Every once in a while someone asks on the Clojure group why `(contains? [:a :b :c] :a)` returns `false`. In the following heated discussions about semantics (yeah! a discussion about semantics!) people always suggest to add a `linear-search` to Clojure. What they miss: `linear-search` is already there.

The confusion

The confusion with `contains?` is explained quite simply: people expect it to work on keys with maps and on values with vectors.

``````; Matches expectations
user=> (contains? {:a 1 :b 2 :c 3} :a)
true
; Surprises people
user=> (contains? [:a :b :c] :a)
false
; More surprised looks
user=> (contains? [:a :b :c] 0)
true
``````

However, reading the last sentence of the previous paragraph should already explain the above behaviour: vectors are keyed by number, not the item value! So how can `contains?` work as people expect without being completely inconsistent with its contract?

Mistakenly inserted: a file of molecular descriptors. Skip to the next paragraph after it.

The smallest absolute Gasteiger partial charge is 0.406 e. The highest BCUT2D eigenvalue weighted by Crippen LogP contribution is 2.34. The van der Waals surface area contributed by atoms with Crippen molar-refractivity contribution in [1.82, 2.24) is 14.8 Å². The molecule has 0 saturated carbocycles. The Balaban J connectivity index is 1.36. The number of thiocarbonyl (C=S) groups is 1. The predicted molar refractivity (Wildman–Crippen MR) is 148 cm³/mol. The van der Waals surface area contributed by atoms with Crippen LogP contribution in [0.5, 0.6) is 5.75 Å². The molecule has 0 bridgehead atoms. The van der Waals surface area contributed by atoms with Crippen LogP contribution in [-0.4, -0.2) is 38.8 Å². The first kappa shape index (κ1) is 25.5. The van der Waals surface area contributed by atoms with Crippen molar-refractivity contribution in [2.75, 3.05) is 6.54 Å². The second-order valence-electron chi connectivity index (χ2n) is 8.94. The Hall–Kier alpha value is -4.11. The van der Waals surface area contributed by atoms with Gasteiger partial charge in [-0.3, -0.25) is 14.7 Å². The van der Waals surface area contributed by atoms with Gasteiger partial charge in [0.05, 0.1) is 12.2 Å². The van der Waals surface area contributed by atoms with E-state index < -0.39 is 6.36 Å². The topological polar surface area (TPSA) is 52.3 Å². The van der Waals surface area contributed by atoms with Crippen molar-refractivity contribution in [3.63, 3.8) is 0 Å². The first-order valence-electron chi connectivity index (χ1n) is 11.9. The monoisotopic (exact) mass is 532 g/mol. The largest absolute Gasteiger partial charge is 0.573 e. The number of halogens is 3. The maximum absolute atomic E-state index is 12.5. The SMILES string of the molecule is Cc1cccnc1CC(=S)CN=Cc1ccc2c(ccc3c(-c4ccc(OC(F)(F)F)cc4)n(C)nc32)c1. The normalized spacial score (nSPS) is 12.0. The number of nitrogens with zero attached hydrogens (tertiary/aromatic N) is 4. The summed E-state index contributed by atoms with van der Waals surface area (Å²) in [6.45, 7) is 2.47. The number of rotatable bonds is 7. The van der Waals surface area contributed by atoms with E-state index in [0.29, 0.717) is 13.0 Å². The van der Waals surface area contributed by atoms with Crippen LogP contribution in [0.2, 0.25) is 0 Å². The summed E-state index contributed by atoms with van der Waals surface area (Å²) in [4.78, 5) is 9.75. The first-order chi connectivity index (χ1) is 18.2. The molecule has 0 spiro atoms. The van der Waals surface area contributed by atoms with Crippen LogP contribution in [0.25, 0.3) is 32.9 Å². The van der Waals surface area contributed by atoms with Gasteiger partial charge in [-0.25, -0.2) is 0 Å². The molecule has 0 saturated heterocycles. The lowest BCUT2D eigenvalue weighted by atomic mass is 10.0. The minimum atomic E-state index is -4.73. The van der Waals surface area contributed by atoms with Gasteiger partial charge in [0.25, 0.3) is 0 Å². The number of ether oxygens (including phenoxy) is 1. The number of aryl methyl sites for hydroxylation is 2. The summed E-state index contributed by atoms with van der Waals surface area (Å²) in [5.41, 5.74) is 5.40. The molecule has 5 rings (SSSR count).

The clarification

So `contains?` does not a linear search. However another function does: `some`. A perfectly normal, idiomatic Clojure version of the desired behaviour is the following:

``````user=> (some #{:a} [:a :b :c])
:a
user=> (some #{:d} [:a :b :c])
nil
``````

This will do the trick. With one little exception: in case boolean `false` and `nil` are valid values in our collection we are in trouble.

``````user=> (some #{false} [:a false :b])
false
``````

Doh! In this case we have to use `#(= % false)`:

``````user=> (some #(= % false) [:a false :b])
true
``````

Both versions are perfectly idiomatic Clojure.

Upshot

Today we will close with the words of Chris Houser who puts things quite on the spot.

What is the drawback of the `(some #{:y} [:x :y :z])` idiom? Is it too verbose? Too slow? Too flexible? Too good a re-use of existing functionality? Too helpful in opening ones eyes to the possibilities of sets and higher order functions?